I grew up with the understanding that reciting the Lord’s Prayer, or reciting prayers was of no value. But I have undergone a change over time to come to accept and even find help in liturgical practice.

As I read somewhere, such practice is not dependent on our whims. Nor is it based on our experience. It is instead based on the revelation of God in Christ. And on wisdom God has given to the church.

I find that reciting the Lord’s/our Father prayer, and the Jesus Creed helps center me on the Lord and his will. Besides, in the Jesus Creed we’re reminded what is most important in our lives. And in the Lord’s/our Father prayer we’re using the words Jesus gave us for how we should pray.

I will sometimes do this over and over and over. With my kind of work I can do that while able to do what I need to do. I will alternate back and forth between the two. And I’ve found at times that sooner or later I’m praying other kinds of prayers for those in need, etc.

Recitation. It can be good. It is done as if a prayer, or in the spirit of prayer to God that he would make the words real to ourselves. That, as I’ve read somewhere (N.T. Wright, I think) in better words than this, we would grow into the meaning of that prayer.

This is what I often do, especially when distracted from the Lord, or tempted to give in to anxiety, or when I have, or any other sin. And it’s good to be able to recite scripture passages, sometimes I recite the armor of God passage in Ephesians 6.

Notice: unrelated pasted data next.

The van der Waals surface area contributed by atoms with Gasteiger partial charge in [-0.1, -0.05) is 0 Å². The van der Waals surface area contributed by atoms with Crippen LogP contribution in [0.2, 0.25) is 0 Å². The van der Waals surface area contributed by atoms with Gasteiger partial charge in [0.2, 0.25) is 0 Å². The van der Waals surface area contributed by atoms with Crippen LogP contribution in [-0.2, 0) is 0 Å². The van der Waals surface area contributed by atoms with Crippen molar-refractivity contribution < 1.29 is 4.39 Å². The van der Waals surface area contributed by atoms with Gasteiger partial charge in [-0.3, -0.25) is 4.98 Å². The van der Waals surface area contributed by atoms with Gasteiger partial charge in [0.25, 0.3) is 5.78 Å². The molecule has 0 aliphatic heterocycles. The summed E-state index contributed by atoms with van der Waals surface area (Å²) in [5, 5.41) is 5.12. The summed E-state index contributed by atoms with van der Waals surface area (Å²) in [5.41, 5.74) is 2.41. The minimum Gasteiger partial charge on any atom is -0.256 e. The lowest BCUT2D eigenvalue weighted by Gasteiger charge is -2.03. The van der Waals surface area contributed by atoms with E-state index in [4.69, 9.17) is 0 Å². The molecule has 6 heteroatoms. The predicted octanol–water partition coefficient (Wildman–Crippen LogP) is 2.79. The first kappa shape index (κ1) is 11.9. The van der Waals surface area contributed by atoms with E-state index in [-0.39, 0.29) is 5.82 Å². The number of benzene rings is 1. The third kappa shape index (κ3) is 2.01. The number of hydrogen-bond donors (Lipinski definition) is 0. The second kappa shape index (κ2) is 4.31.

Below are the two passages mentioned in this post which I often repeat:

“The most important one,” answered Jesus, “is this: ‘Hear, O Israel: The Lord our God, the Lord is one. 30 Love the Lord your God with all your heart and with all your soul and with all your mind and with all your strength.’ 31 The second is this: ‘Love your neighbor as yourself.’ There is no commandment greater than these.”

Mark 12

9 “This, then, is how you should pray:

“‘Our Father in heaven,
hallowed be your name,
10 your kingdom come,
your will be done,
on earth as it is in heaven.
11 Give us today our daily bread.
12 And forgive us our debts,
as we also have forgiven our debtors.
13 And lead us not into temptation,
but deliver us from the evil one,
for yours is the kingdom and the power and the glory forever. Amen.’

Matthew 6

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